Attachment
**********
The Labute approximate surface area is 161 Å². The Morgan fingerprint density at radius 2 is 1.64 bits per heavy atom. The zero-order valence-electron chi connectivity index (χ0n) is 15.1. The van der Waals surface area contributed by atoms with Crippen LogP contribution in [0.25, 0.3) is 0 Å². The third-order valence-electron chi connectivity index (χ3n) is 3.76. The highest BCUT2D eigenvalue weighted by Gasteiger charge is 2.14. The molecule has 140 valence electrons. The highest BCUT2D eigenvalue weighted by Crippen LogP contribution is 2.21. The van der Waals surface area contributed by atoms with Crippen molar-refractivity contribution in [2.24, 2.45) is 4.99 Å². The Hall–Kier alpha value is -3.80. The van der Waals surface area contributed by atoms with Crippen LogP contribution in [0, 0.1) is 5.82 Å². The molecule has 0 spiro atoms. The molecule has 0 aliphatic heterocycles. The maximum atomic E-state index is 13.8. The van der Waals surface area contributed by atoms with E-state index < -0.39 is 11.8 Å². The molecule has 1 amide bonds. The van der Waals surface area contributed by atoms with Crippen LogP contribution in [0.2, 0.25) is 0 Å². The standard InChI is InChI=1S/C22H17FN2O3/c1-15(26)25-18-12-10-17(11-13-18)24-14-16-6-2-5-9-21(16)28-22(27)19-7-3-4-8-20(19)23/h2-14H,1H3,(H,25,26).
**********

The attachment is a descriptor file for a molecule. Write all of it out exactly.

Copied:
The Labute approximate surface area is 161 Å². The Morgan fingerprint density at radius 2 is 1.64 bits per heavy atom. The zero-order valence-electron chi connectivity index (χ0n) is 15.1. The van der Waals surface area contributed by atoms with Crippen LogP contribution in [0.25, 0.3) is 0 Å². The third-order valence-electron chi connectivity index (χ3n) is 3.76. The highest BCUT2D eigenvalue weighted by Gasteiger charge is 2.14. The molecule has 140 valence electrons. The highest BCUT2D eigenvalue weighted by Crippen LogP contribution is 2.21. The van der Waals surface area contributed by atoms with Crippen molar-refractivity contribution in [2.24, 2.45) is 4.99 Å². The Hall–Kier alpha value is -3.80. The van der Waals surface area contributed by atoms with Crippen LogP contribution in [0, 0.1) is 5.82 Å². The molecule has 0 spiro atoms. The molecule has 0 aliphatic heterocycles. The maximum atomic E-state index is 13.8. The van der Waals surface area contributed by atoms with E-state index < -0.39 is 11.8 Å². The molecule has 1 amide bonds. The van der Waals surface area contributed by atoms with Crippen LogP contribution in [0.2, 0.25) is 0 Å². The standard InChI is InChI=1S/C22H17FN2O3/c1-15(26)25-18-12-10-17(11-13-18)24-14-16-6-2-5-9-21(16)28-22(27)19-7-3-4-8-20(19)23/h2-14H,1H3,(H,25,26).